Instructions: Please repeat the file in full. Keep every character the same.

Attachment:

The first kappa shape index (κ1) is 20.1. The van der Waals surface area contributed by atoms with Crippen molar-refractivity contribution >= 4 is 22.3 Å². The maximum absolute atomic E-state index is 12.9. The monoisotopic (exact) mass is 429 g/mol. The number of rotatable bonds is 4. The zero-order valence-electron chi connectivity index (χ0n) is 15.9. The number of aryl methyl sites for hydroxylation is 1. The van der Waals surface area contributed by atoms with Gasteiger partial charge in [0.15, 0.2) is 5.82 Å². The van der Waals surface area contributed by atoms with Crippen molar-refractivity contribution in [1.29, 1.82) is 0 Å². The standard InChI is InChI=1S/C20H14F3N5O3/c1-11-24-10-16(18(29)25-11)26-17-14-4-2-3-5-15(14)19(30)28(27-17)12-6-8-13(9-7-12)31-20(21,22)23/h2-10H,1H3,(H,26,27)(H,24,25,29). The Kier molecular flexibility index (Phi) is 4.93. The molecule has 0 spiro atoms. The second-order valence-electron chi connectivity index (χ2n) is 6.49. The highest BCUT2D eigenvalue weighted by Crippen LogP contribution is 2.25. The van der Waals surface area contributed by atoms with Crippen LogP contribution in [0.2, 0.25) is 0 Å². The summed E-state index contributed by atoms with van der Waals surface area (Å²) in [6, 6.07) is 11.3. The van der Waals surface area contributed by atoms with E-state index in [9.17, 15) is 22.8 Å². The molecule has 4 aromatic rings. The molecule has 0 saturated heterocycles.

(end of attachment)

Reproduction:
The first kappa shape index (κ1) is 20.1. The van der Waals surface area contributed by atoms with Crippen molar-refractivity contribution >= 4 is 22.3 Å². The maximum absolute atomic E-state index is 12.9. The monoisotopic (exact) mass is 429 g/mol. The number of rotatable bonds is 4. The zero-order valence-electron chi connectivity index (χ0n) is 15.9. The number of aryl methyl sites for hydroxylation is 1. The van der Waals surface area contributed by atoms with Gasteiger partial charge in [0.15, 0.2) is 5.82 Å². The van der Waals surface area contributed by atoms with Crippen molar-refractivity contribution in [1.29, 1.82) is 0 Å². The standard InChI is InChI=1S/C20H14F3N5O3/c1-11-24-10-16(18(29)25-11)26-17-14-4-2-3-5-15(14)19(30)28(27-17)12-6-8-13(9-7-12)31-20(21,22)23/h2-10H,1H3,(H,26,27)(H,24,25,29). The Kier molecular flexibility index (Phi) is 4.93. The molecule has 0 spiro atoms. The second-order valence-electron chi connectivity index (χ2n) is 6.49. The highest BCUT2D eigenvalue weighted by Crippen LogP contribution is 2.25. The van der Waals surface area contributed by atoms with Crippen LogP contribution in [0.2, 0.25) is 0 Å². The summed E-state index contributed by atoms with van der Waals surface area (Å²) in [6, 6.07) is 11.3. The van der Waals surface area contributed by atoms with E-state index in [9.17, 15) is 22.8 Å². The molecule has 4 aromatic rings. The molecule has 0 saturated heterocycles.